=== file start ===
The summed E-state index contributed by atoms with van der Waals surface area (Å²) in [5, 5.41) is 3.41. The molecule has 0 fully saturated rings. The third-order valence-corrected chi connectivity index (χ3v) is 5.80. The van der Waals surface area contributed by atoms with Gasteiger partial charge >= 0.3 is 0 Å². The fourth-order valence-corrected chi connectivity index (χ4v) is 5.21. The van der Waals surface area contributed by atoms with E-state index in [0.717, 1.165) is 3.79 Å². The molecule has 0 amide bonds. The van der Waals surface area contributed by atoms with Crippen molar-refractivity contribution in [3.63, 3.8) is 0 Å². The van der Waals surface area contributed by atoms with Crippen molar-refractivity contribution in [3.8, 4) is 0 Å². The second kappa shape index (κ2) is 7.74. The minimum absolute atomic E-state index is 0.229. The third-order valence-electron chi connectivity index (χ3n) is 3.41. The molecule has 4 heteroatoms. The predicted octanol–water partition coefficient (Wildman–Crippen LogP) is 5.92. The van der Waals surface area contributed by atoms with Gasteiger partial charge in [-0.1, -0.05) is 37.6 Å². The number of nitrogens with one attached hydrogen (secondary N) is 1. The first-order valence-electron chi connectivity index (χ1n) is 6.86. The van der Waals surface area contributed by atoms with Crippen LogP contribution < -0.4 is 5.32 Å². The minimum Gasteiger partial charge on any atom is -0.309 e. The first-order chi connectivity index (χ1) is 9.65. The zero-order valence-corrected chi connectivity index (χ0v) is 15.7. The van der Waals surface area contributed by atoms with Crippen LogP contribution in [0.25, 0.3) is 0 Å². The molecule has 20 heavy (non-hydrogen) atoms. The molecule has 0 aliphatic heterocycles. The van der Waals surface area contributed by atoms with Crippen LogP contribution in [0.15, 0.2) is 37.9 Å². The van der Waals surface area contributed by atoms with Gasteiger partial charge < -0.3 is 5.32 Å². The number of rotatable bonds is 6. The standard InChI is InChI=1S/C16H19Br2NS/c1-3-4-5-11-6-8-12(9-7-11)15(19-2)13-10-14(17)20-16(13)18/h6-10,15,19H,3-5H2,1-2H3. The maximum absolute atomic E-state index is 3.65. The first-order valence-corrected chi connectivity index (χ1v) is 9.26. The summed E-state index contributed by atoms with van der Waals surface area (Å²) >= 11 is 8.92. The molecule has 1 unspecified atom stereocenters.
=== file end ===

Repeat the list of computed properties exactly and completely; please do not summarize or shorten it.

The summed E-state index contributed by atoms with van der Waals surface area (Å²) in [5, 5.41) is 3.41. The molecule has 0 fully saturated rings. The third-order valence-corrected chi connectivity index (χ3v) is 5.80. The van der Waals surface area contributed by atoms with Gasteiger partial charge >= 0.3 is 0 Å². The fourth-order valence-corrected chi connectivity index (χ4v) is 5.21. The van der Waals surface area contributed by atoms with E-state index in [0.717, 1.165) is 3.79 Å². The molecule has 0 amide bonds. The van der Waals surface area contributed by atoms with Crippen molar-refractivity contribution in [3.63, 3.8) is 0 Å². The van der Waals surface area contributed by atoms with Crippen molar-refractivity contribution in [3.8, 4) is 0 Å². The second kappa shape index (κ2) is 7.74. The minimum absolute atomic E-state index is 0.229. The third-order valence-electron chi connectivity index (χ3n) is 3.41. The molecule has 4 heteroatoms. The predicted octanol–water partition coefficient (Wildman–Crippen LogP) is 5.92. The van der Waals surface area contributed by atoms with Gasteiger partial charge in [-0.1, -0.05) is 37.6 Å². The number of nitrogens with one attached hydrogen (secondary N) is 1. The first-order valence-electron chi connectivity index (χ1n) is 6.86. The van der Waals surface area contributed by atoms with Crippen LogP contribution < -0.4 is 5.32 Å². The minimum Gasteiger partial charge on any atom is -0.309 e. The first-order chi connectivity index (χ1) is 9.65. The zero-order valence-corrected chi connectivity index (χ0v) is 15.7. The van der Waals surface area contributed by atoms with Crippen LogP contribution in [0.25, 0.3) is 0 Å². The molecule has 20 heavy (non-hydrogen) atoms. The molecule has 0 aliphatic heterocycles. The van der Waals surface area contributed by atoms with Crippen LogP contribution in [0.15, 0.2) is 37.9 Å². The van der Waals surface area contributed by atoms with Gasteiger partial charge < -0.3 is 5.32 Å². The number of rotatable bonds is 6. The standard InChI is InChI=1S/C16H19Br2NS/c1-3-4-5-11-6-8-12(9-7-11)15(19-2)13-10-14(17)20-16(13)18/h6-10,15,19H,3-5H2,1-2H3. The maximum absolute atomic E-state index is 3.65. The first-order valence-corrected chi connectivity index (χ1v) is 9.26. The summed E-state index contributed by atoms with van der Waals surface area (Å²) >= 11 is 8.92. The molecule has 1 unspecified atom stereocenters.